Excerpt from The Fox Was Ever the Hunter by Herta Muller, plus links to reviews, author biography & more

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The Fox Was Ever the Hunter

by Herta Muller

The Fox Was Ever the Hunter by Herta Muller X
The Fox Was Ever the Hunter by Herta Muller
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  • First Published:
    May 2016, 256 pages
    May 2017, 256 pages


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Book Reviewed by:
Davida Chazan
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A man was sleeping in the corner. The barber's cat was sprawled across his thighs, also sleeping. The man was emaciated and had a cockscomb every morning when he crossed the bridge on his way to the slaughterhouse. He woke with a start and flung the cat out the door. I've got enough dead animals in the slaughterhouse, he shouted, then spat on the floor.

The floor was matted with hair clippings from emaciated men who all knew one another. The hair was brittle, dark gray, light gray and white and made the floor seem like a giant scalp. Cockroaches crawled among the strands. The hair moved up and down. The hair was alive because it was being carried by the cockroaches. But it was not alive on the heads of the men.

The barber dropped his scissors into the open drawer, I can't cut your hair like this, he said, I can feel the ants crawling inside my clothes. He jerked his shirt out of his pants and scratched himself. His fingers left red marks on his stomach. Mother of ants, he cursed. Mother of corpses, said the man from the slaughterhouse. Suddenly the mirror moved and Adina saw herself cut off by the drawer, her feet looked like they were hanging from a roof. She ran out the door and past the cat, who gazed after her with more than its own two eyes.

A week later the barber gave Adina some sweets. The candy had hair sticking to it that scratched her tongue. Adina tried to spit out the hair, but the barber told her it was good for cleaning the throat.

The candy scratched inside her mouth and Adina asked when the man who had flung the cat outside was going to die. The barber crammed a handful of candy into his mouth and said, when a man's had enough hair cut to fill a stamped-down sack, and the sack weighs the same as the man, the man dies. I put all the men's hair into a sack and stamp it down and wait until it's full, said the barber. I don't weigh the hair on the scale, I weigh it with my eyes. I know how much hair I've cut off every one of my customers over the years. My eyes can feel the weight. And I'm never mistaken. He blew on the back of Adina's neck.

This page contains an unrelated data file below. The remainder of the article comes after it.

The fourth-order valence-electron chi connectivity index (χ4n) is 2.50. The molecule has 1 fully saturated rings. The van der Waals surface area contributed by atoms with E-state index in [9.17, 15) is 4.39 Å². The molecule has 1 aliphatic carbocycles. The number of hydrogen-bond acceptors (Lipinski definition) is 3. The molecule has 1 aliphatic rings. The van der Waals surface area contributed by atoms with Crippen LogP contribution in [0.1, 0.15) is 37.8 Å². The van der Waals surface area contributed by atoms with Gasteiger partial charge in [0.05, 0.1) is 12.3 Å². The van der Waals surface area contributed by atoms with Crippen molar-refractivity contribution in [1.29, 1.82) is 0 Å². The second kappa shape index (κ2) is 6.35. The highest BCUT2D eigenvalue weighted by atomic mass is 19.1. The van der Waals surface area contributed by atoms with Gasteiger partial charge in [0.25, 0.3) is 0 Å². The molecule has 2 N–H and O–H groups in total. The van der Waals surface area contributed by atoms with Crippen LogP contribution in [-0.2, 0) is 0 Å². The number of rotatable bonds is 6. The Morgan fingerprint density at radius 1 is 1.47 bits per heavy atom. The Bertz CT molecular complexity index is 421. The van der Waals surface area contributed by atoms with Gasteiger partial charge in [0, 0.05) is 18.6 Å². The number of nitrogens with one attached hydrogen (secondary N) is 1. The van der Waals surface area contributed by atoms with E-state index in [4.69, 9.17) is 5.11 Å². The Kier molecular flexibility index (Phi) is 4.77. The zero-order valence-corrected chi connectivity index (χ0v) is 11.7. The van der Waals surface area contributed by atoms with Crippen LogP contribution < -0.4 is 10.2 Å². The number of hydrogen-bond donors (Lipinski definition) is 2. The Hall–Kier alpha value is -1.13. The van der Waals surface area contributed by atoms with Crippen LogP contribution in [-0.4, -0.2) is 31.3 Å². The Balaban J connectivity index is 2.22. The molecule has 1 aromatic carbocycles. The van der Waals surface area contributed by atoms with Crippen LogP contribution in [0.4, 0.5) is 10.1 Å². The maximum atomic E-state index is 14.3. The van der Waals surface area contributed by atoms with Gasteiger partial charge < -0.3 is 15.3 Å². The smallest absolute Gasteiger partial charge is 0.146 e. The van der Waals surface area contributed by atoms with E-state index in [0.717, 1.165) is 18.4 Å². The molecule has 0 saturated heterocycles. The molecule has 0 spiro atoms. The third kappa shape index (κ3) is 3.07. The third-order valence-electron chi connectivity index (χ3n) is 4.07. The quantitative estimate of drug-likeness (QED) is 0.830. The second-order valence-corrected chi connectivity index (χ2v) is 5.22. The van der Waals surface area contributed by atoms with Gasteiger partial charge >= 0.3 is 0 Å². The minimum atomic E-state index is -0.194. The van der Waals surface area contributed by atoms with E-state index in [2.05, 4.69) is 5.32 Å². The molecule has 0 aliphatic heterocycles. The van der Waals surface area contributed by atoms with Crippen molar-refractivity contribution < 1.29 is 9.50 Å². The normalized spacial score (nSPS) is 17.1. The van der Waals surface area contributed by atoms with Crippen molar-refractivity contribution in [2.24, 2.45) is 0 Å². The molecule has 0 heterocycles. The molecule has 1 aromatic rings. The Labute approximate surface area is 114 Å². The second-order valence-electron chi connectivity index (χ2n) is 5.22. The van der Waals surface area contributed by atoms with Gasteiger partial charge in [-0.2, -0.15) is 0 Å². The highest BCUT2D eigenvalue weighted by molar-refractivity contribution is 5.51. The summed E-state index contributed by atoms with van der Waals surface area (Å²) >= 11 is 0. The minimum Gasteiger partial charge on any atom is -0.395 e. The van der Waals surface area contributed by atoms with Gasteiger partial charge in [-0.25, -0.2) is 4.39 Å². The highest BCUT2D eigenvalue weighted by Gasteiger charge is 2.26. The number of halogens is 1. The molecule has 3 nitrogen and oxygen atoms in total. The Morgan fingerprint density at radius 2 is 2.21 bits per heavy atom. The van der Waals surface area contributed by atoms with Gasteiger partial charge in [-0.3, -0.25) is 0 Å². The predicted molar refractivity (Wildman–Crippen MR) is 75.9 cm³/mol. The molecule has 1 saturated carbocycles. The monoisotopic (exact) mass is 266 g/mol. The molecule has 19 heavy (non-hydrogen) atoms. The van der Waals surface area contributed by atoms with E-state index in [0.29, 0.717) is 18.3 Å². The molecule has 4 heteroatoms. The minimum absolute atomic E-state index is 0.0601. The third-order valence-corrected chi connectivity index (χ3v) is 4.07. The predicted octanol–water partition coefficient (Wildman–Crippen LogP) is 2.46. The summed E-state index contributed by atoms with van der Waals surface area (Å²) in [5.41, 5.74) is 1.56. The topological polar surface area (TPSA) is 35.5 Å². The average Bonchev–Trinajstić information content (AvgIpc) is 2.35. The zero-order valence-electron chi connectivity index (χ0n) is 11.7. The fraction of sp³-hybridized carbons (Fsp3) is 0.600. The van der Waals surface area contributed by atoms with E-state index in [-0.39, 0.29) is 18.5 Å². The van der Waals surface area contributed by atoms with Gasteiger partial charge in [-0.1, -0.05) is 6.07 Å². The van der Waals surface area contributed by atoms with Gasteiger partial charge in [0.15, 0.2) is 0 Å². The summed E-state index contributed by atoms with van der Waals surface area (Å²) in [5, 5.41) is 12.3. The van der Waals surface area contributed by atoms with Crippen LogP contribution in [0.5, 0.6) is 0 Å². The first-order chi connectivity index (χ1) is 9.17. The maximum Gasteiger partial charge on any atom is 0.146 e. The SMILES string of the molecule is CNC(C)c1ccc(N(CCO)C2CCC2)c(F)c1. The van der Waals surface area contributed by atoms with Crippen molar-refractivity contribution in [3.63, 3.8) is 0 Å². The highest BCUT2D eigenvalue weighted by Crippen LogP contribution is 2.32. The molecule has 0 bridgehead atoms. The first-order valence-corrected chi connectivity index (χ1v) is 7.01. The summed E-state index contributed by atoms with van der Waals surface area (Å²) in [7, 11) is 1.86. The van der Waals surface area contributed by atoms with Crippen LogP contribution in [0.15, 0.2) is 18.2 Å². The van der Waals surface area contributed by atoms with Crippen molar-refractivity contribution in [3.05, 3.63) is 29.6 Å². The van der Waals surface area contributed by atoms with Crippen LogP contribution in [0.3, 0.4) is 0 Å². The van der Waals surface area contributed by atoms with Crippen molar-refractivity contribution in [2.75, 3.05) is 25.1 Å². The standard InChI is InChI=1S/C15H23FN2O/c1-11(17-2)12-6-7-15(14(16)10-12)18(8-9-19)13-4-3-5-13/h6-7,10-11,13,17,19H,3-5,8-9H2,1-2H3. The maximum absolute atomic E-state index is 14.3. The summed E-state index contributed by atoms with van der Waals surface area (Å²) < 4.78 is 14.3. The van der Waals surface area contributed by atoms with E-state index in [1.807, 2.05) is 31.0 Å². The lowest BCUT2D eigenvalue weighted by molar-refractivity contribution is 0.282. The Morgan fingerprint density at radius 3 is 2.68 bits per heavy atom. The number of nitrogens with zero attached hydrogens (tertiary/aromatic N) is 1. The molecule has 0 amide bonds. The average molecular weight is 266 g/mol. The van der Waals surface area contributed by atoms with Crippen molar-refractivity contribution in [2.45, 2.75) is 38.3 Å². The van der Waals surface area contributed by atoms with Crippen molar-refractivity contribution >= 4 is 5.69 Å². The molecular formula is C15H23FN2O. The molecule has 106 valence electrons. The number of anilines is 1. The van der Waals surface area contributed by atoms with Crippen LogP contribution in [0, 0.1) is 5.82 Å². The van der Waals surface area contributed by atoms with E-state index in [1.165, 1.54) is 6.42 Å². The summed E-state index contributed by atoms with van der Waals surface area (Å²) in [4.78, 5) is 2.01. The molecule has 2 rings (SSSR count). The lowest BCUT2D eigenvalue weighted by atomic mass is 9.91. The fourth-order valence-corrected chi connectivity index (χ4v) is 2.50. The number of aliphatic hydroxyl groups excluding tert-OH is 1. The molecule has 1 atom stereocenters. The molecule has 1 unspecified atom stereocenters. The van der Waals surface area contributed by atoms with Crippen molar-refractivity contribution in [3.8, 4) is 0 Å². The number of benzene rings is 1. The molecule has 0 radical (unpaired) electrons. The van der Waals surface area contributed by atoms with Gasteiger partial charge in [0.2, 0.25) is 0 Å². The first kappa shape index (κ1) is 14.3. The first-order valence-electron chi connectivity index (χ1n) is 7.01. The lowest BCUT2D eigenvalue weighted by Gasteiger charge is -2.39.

The client who threw out the cat will come here seven or eight more times, he said. That's why I didn't say anything, even though the cat hasn't eaten a thing since. I don't want to send a longtime client into the unknown with some other barber for his last haircuts. A wrinkle curled up from his mouth and sliced into his cheek.

*   *   *

Clara sits up on the blanket to put on her summer blouse. The thimble on her forefinger burns in the sun. Her legs are bony, in one motion she pulls them close to her chest and rocks forward as she puts on the blouse. It's the movement of a bony bird who doesn't need to do anything except gaze into the summer and be beautiful. The nearby poplar knife watches. The stubble growing back inside her shaved armpits has already turned into the chin of the man she's talking about. A man with style, she says, is someone I've never met. But I wish.

Clara laughs and straightens out her legs. Her wish is stoked by the sun and dizzied by the roof. Her head knows nothing of the green knives of the poplars, the edge of the roof, the clouds, the city. And that this roof in the sun is full of ants carrying dead flies. And that this roof in the sun is nothing more than a cliff in the sky.

*   *   *

The summer dress with the falling trees and the zipper made Adina forever wary of clothes. She often went to the seamstress's workshop, where she would measure the lives of the women by the weight of the fabric scraps. She would sit and watch, determined to size up each client. She knew which woman's scraps would soon fill a stamped-down sack that weighed as much as the woman. And she knew that after four more dresses, the woman from the slaughterhouse would die.

Copyright © 2009 by Carl Hanser Verlag

Translation copyright © 2016 by Philip Boehm

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